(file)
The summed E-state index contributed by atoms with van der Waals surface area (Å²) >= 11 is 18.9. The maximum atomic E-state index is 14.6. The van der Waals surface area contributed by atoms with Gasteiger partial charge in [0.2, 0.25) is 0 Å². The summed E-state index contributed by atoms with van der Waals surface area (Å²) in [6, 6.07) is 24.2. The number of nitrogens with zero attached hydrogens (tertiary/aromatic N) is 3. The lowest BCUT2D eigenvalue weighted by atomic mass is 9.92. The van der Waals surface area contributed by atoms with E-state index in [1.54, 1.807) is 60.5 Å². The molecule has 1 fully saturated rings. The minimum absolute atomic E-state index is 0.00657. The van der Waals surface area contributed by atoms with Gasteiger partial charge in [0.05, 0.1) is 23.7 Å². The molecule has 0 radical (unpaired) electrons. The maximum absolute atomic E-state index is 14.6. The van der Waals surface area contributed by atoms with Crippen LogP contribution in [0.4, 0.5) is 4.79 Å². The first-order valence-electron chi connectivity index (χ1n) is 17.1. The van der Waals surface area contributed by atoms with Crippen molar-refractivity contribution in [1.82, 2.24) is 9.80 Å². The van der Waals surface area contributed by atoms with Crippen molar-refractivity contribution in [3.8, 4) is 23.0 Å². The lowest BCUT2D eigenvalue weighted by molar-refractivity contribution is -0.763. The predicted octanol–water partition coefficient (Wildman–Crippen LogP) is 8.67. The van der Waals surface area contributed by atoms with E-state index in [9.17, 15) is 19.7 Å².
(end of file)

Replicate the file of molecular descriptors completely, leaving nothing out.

The summed E-state index contributed by atoms with van der Waals surface area (Å²) >= 11 is 18.9. The maximum atomic E-state index is 14.6. The van der Waals surface area contributed by atoms with Gasteiger partial charge in [0.2, 0.25) is 0 Å². The summed E-state index contributed by atoms with van der Waals surface area (Å²) in [6, 6.07) is 24.2. The number of nitrogens with zero attached hydrogens (tertiary/aromatic N) is 3. The lowest BCUT2D eigenvalue weighted by atomic mass is 9.92. The van der Waals surface area contributed by atoms with E-state index in [1.54, 1.807) is 60.5 Å². The molecule has 1 fully saturated rings. The minimum absolute atomic E-state index is 0.00657. The van der Waals surface area contributed by atoms with Gasteiger partial charge in [0.05, 0.1) is 23.7 Å². The molecule has 0 radical (unpaired) electrons. The maximum absolute atomic E-state index is 14.6. The van der Waals surface area contributed by atoms with Crippen LogP contribution in [0.4, 0.5) is 4.79 Å². The first-order valence-electron chi connectivity index (χ1n) is 17.1. The van der Waals surface area contributed by atoms with Crippen molar-refractivity contribution in [1.82, 2.24) is 9.80 Å². The van der Waals surface area contributed by atoms with Crippen molar-refractivity contribution in [3.8, 4) is 23.0 Å². The lowest BCUT2D eigenvalue weighted by molar-refractivity contribution is -0.763. The predicted octanol–water partition coefficient (Wildman–Crippen LogP) is 8.67. The van der Waals surface area contributed by atoms with E-state index in [9.17, 15) is 19.7 Å².